Rep. Chris Van Hollen on Tuesday won his contentious fight over Rep. Donna Edwards in Maryland’s Democratic Senate primary, all but guaranteeing that he will replace retiring Sen. Barbara A. Mikulski next year.
Katie McGinty won the Pennsylvania Democratic Senate primary, besting former Rep. Joe Sestak in a race that saw her benefit from the enormous support of the party establishment — including crucial endorsement from President Barack Obama and Vice President Joseph R. Biden Jr.
McGinty now faces Republican Sen. Pat Toomey in what will be one of the year’s marquee Senate races, a contest that could tip the balance of power in the upper chamber next year.
Pennsylvania Democrat Chaka Fattah became the first incumbent of 2016 to lose his seat Tuesday. The 11-term member, who was indicted on 29 corruption charges for racketeering conspiracy, bribery and wire fraud in July, lost his 2nd District primary to state Rep. Dwight Evans . Given the Philadelphia-based seat is safe Democratic turf, Evans is likely to become its next representative.
The fight between Edwards and Van Hollen was a divisive one, opening a deep split among voters attracted to the establishment favorite congressman against the outsider congresswoman. Edwards argued that Van Hollen was too eager to compromise, especially on entitlement programs like Social Security. Van Hollen rebutted those claims, but it contributed to the sense that the primary was a showdown between a candidate open to compromise against another who believed the party should fight rather than bargain.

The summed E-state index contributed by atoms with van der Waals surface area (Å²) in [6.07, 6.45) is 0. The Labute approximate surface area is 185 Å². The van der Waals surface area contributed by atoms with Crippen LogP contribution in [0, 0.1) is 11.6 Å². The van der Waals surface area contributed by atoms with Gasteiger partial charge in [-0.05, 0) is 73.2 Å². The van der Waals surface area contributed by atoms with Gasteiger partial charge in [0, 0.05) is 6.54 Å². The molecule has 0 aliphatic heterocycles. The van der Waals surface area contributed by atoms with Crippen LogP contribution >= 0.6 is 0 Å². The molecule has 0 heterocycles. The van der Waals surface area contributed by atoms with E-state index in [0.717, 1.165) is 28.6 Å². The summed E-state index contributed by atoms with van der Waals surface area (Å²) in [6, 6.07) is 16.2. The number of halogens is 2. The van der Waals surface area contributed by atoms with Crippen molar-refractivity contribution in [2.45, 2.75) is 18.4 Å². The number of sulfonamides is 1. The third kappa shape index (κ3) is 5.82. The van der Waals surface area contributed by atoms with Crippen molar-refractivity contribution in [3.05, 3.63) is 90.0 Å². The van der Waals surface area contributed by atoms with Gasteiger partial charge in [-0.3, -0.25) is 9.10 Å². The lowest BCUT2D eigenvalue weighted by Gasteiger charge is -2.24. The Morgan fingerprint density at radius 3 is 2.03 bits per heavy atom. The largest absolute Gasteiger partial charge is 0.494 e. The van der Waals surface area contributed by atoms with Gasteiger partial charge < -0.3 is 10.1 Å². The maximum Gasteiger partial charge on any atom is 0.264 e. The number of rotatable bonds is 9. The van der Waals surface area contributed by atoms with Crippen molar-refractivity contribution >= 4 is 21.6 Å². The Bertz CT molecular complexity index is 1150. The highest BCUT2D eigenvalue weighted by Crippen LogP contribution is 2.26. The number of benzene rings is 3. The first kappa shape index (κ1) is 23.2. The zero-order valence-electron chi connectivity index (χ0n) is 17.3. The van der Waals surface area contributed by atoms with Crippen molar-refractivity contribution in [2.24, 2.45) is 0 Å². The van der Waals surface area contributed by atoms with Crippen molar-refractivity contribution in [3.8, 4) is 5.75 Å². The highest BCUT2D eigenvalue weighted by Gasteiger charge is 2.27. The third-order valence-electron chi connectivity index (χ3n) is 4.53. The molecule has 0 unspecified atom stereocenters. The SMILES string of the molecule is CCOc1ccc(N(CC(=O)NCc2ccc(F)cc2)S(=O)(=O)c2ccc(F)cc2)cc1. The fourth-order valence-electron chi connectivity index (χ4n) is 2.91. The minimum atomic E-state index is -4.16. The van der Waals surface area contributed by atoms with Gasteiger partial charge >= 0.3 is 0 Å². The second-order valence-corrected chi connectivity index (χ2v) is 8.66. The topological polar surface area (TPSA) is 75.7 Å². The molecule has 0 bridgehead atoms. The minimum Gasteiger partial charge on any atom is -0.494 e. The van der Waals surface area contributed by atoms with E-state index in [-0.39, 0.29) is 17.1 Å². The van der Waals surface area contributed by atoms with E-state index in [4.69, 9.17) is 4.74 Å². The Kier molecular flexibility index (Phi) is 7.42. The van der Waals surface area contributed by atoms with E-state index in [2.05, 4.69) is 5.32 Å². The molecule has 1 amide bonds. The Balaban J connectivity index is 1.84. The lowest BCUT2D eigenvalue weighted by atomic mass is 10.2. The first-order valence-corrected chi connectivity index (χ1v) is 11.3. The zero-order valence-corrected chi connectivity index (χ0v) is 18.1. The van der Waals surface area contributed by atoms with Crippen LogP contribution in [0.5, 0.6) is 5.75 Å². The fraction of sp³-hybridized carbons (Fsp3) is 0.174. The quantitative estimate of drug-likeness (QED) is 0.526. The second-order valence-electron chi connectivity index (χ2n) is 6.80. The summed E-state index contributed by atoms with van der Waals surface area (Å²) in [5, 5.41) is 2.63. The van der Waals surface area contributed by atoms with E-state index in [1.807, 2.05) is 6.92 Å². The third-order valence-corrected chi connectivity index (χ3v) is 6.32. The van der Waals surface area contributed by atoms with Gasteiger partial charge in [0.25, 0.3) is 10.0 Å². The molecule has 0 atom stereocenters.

African-American voters overwhelmingly backed Edwards while white voters supported Van Hollen. In early exit polls, the House leader reportedly won white voters nearly 3-1, while Edwards won black voters 2-1.
Early in the race, when it became clear that Rep. Elijah Cummings would not run, Van Hollen was expected to win on the strength of superior fundraising. But Edwards benefitted from an enormous investment from EMILY’S List, which — with the aid of hedge-fund manager Donald Sussman — spent $2.9 million on her behalf.
Reports filed with the Federal Election Commission show that the Washington-area congressman raised $8 million through early April — nearly $5 million more than Edwards.
He also benefitted from a late ad from a super PAC backing Edwards, which accused Van Hollen of cutting a deal with the NRA opposed by Obama. The White House condemned the ad, and Van Hollen’s campaign used it to make the case that Edwards and her campaign couldn’t be trusted.
Simone Pathé contributed to this report.
Contact Roarty at firstname.lastname@example.org and follow him on Twitter @Alex_Roarty.
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